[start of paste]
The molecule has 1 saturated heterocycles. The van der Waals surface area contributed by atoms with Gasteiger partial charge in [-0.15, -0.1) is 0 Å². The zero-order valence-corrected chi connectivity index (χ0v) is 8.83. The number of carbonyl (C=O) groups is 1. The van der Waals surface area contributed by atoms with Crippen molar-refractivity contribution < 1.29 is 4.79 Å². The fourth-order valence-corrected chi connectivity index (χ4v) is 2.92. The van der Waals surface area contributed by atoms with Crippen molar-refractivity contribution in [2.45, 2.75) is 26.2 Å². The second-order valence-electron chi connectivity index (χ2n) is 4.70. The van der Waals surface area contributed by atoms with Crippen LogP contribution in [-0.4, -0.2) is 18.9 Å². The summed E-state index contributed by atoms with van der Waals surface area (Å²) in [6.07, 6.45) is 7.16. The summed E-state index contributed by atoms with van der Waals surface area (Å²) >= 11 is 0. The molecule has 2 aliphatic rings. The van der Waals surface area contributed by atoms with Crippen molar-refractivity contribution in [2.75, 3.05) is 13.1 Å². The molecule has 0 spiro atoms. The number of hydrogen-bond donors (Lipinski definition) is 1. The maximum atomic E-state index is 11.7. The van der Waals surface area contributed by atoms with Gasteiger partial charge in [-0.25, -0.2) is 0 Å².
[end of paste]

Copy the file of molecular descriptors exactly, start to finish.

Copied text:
The molecule has 1 saturated heterocycles. The van der Waals surface area contributed by atoms with Gasteiger partial charge in [-0.15, -0.1) is 0 Å². The zero-order valence-corrected chi connectivity index (χ0v) is 8.83. The number of carbonyl (C=O) groups is 1. The van der Waals surface area contributed by atoms with Crippen molar-refractivity contribution < 1.29 is 4.79 Å². The fourth-order valence-corrected chi connectivity index (χ4v) is 2.92. The van der Waals surface area contributed by atoms with Crippen molar-refractivity contribution in [2.45, 2.75) is 26.2 Å². The second-order valence-electron chi connectivity index (χ2n) is 4.70. The van der Waals surface area contributed by atoms with Crippen LogP contribution in [-0.4, -0.2) is 18.9 Å². The summed E-state index contributed by atoms with van der Waals surface area (Å²) in [6.07, 6.45) is 7.16. The summed E-state index contributed by atoms with van der Waals surface area (Å²) >= 11 is 0. The molecule has 2 aliphatic rings. The van der Waals surface area contributed by atoms with Crippen molar-refractivity contribution in [2.75, 3.05) is 13.1 Å². The molecule has 0 spiro atoms. The number of hydrogen-bond donors (Lipinski definition) is 1. The maximum atomic E-state index is 11.7. The van der Waals surface area contributed by atoms with Gasteiger partial charge in [-0.25, -0.2) is 0 Å².